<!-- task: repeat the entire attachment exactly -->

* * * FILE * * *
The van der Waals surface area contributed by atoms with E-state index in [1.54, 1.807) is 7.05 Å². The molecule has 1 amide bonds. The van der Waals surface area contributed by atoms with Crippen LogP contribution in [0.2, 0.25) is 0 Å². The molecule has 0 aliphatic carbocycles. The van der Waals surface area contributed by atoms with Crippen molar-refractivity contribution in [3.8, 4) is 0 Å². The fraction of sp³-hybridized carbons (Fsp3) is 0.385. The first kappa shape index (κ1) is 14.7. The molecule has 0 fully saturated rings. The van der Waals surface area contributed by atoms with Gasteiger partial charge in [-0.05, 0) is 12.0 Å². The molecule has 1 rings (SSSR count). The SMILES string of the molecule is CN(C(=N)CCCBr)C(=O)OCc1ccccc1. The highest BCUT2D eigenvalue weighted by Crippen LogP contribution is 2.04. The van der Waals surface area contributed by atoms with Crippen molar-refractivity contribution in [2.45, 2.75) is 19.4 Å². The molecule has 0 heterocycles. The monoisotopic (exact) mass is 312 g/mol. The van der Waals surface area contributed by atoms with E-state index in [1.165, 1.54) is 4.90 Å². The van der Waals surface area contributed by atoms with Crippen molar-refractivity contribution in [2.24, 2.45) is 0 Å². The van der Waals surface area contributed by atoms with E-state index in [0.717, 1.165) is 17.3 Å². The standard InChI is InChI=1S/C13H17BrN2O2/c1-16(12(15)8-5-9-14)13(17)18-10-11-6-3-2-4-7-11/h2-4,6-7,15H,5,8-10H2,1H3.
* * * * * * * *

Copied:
The van der Waals surface area contributed by atoms with E-state index in [1.54, 1.807) is 7.05 Å². The molecule has 1 amide bonds. The van der Waals surface area contributed by atoms with Crippen LogP contribution in [0.2, 0.25) is 0 Å². The molecule has 0 aliphatic carbocycles. The van der Waals surface area contributed by atoms with Crippen molar-refractivity contribution in [3.8, 4) is 0 Å². The fraction of sp³-hybridized carbons (Fsp3) is 0.385. The first kappa shape index (κ1) is 14.7. The molecule has 0 fully saturated rings. The van der Waals surface area contributed by atoms with Gasteiger partial charge in [-0.05, 0) is 12.0 Å². The molecule has 1 rings (SSSR count). The SMILES string of the molecule is CN(C(=N)CCCBr)C(=O)OCc1ccccc1. The highest BCUT2D eigenvalue weighted by Crippen LogP contribution is 2.04. The van der Waals surface area contributed by atoms with Crippen molar-refractivity contribution in [2.45, 2.75) is 19.4 Å². The molecule has 0 heterocycles. The monoisotopic (exact) mass is 312 g/mol. The van der Waals surface area contributed by atoms with E-state index in [1.165, 1.54) is 4.90 Å². The van der Waals surface area contributed by atoms with Crippen molar-refractivity contribution in [2.24, 2.45) is 0 Å². The van der Waals surface area contributed by atoms with E-state index in [0.717, 1.165) is 17.3 Å². The standard InChI is InChI=1S/C13H17BrN2O2/c1-16(12(15)8-5-9-14)13(17)18-10-11-6-3-2-4-7-11/h2-4,6-7,15H,5,8-10H2,1H3.